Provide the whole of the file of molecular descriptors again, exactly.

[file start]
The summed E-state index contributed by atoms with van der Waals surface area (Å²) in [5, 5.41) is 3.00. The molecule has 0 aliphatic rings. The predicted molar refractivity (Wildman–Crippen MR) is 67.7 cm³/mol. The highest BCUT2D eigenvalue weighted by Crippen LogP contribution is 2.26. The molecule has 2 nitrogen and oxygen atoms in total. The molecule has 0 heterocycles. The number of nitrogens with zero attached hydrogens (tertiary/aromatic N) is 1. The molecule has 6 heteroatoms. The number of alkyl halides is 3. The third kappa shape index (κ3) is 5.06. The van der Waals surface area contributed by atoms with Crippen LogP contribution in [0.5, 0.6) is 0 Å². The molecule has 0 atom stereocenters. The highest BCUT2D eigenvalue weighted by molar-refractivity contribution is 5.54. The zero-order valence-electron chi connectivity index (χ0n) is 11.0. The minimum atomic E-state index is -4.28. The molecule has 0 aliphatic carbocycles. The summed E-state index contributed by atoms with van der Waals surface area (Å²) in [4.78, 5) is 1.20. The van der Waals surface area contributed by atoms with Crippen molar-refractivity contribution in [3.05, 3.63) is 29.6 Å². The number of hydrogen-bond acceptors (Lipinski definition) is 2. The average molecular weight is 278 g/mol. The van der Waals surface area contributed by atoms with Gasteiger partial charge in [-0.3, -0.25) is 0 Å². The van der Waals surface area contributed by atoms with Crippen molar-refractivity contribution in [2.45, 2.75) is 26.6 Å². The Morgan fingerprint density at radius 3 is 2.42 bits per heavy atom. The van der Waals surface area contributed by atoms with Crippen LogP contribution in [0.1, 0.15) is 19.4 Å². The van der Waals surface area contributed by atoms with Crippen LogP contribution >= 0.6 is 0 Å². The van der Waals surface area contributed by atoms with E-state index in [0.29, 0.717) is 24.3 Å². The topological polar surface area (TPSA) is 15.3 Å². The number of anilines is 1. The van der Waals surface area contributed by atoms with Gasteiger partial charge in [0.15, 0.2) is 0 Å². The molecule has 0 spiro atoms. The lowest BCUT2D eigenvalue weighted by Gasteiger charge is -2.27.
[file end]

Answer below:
The summed E-state index contributed by atoms with van der Waals surface area (Å²) in [5, 5.41) is 3.00. The molecule has 0 aliphatic rings. The predicted molar refractivity (Wildman–Crippen MR) is 67.7 cm³/mol. The highest BCUT2D eigenvalue weighted by Crippen LogP contribution is 2.26. The molecule has 2 nitrogen and oxygen atoms in total. The molecule has 0 heterocycles. The number of nitrogens with zero attached hydrogens (tertiary/aromatic N) is 1. The molecule has 6 heteroatoms. The number of alkyl halides is 3. The third kappa shape index (κ3) is 5.06. The van der Waals surface area contributed by atoms with Crippen LogP contribution in [0.5, 0.6) is 0 Å². The molecule has 0 atom stereocenters. The highest BCUT2D eigenvalue weighted by molar-refractivity contribution is 5.54. The zero-order valence-electron chi connectivity index (χ0n) is 11.0. The minimum atomic E-state index is -4.28. The molecule has 0 aliphatic carbocycles. The summed E-state index contributed by atoms with van der Waals surface area (Å²) in [4.78, 5) is 1.20. The van der Waals surface area contributed by atoms with Crippen molar-refractivity contribution in [3.05, 3.63) is 29.6 Å². The number of hydrogen-bond acceptors (Lipinski definition) is 2. The average molecular weight is 278 g/mol. The van der Waals surface area contributed by atoms with Gasteiger partial charge in [-0.3, -0.25) is 0 Å². The van der Waals surface area contributed by atoms with Crippen molar-refractivity contribution in [2.45, 2.75) is 26.6 Å². The Morgan fingerprint density at radius 3 is 2.42 bits per heavy atom. The van der Waals surface area contributed by atoms with Crippen LogP contribution in [0.1, 0.15) is 19.4 Å². The van der Waals surface area contributed by atoms with Crippen LogP contribution >= 0.6 is 0 Å². The van der Waals surface area contributed by atoms with E-state index in [0.29, 0.717) is 24.3 Å². The topological polar surface area (TPSA) is 15.3 Å². The number of anilines is 1. The van der Waals surface area contributed by atoms with Gasteiger partial charge in [0.15, 0.2) is 0 Å². The molecule has 0 spiro atoms. The lowest BCUT2D eigenvalue weighted by Gasteiger charge is -2.27.